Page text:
When the weather gets frigid, I begin my never-ending quest for a drinks spot with “hygge.” This is one of those totally untranslatable Danish words – encompassing a feeling of warmth, cosiness, and social cheer, hopefully accented by music and free of pretension – the feeling you get on a cold night, halfway through a mulled cider or a hot toddy, sinking into a soft divan before a fireplace, surrounded by jazz aficionados – wait a minute, here’s a much easier translation:
“Hygge” = Tabard Inn.
Tabard Inn is a classic small hotel, neither swank nor modern nor cold, with an antique-filled, lived-in look, like a grandmother with a twinkle in her eye. It’s hard to go wrong with drinks in the firelit front room, but you can also snuggle up in one of the many nooks upstairs or at the bar in the dining room. It’s the sort of place my girlfriends and I go when we want “proper cocktails” in a quiet comfortable corner – reminding me of my favorite place for drinks in NYC, the Algonquin Hotel.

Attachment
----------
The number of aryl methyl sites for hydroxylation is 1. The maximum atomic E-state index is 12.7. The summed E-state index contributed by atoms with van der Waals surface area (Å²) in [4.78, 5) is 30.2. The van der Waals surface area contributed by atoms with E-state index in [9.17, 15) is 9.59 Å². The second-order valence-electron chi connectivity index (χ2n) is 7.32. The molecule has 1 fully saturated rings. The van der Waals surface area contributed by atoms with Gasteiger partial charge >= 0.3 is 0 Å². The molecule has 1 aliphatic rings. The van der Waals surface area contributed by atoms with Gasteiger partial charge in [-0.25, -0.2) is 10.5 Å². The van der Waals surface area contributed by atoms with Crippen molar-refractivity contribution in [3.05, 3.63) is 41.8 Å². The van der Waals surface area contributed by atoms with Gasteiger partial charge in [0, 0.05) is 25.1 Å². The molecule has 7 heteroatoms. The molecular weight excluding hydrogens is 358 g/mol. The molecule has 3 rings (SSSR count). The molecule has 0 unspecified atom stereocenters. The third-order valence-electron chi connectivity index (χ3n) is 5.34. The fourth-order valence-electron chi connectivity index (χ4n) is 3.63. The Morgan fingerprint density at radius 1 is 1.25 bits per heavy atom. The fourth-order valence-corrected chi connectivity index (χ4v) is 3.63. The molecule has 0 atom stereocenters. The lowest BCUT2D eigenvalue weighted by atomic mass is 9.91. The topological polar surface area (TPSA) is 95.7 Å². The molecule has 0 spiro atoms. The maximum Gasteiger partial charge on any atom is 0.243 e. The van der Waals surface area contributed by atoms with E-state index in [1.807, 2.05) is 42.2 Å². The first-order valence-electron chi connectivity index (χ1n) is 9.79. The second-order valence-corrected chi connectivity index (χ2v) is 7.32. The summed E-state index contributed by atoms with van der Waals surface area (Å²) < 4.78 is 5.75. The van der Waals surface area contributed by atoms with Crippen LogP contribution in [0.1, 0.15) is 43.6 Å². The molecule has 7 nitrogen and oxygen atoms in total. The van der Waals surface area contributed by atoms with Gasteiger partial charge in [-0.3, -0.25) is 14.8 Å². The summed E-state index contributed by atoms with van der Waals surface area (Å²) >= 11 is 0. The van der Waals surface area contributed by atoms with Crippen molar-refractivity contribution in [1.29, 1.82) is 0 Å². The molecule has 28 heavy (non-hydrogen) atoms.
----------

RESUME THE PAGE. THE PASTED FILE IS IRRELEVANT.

Last Sunday was one of those nights, with a brisk wind driving us to thoughts of mulled cider before the fireplace.
Of course, as luck would have it by the time we arrived the front room was packed with people enjoying jazz bassist Victor Dvoskin, some even sitting on the floor, but an hour later or so we were able to finagle sofa seats and soak up his great last set, with saxophonist Richie Cole. Victor plays at Tabard every Sunday from 7:30pm to 10:30pm, and it was obvious from the many regulars’ conversations afterwards that he inspires quite a following. The crowd was multi-generational and diverse too, something that you don’t often find in DC’s very segregated nightlife scenes.
By the time we were ready to go, we were warmed not only by cocktails and firelight but by music and conversation as well. That’s good hygge, and it will definitely keep me going back to Tabard Inn for more.
1739 N Street NW
Washington, DC 20036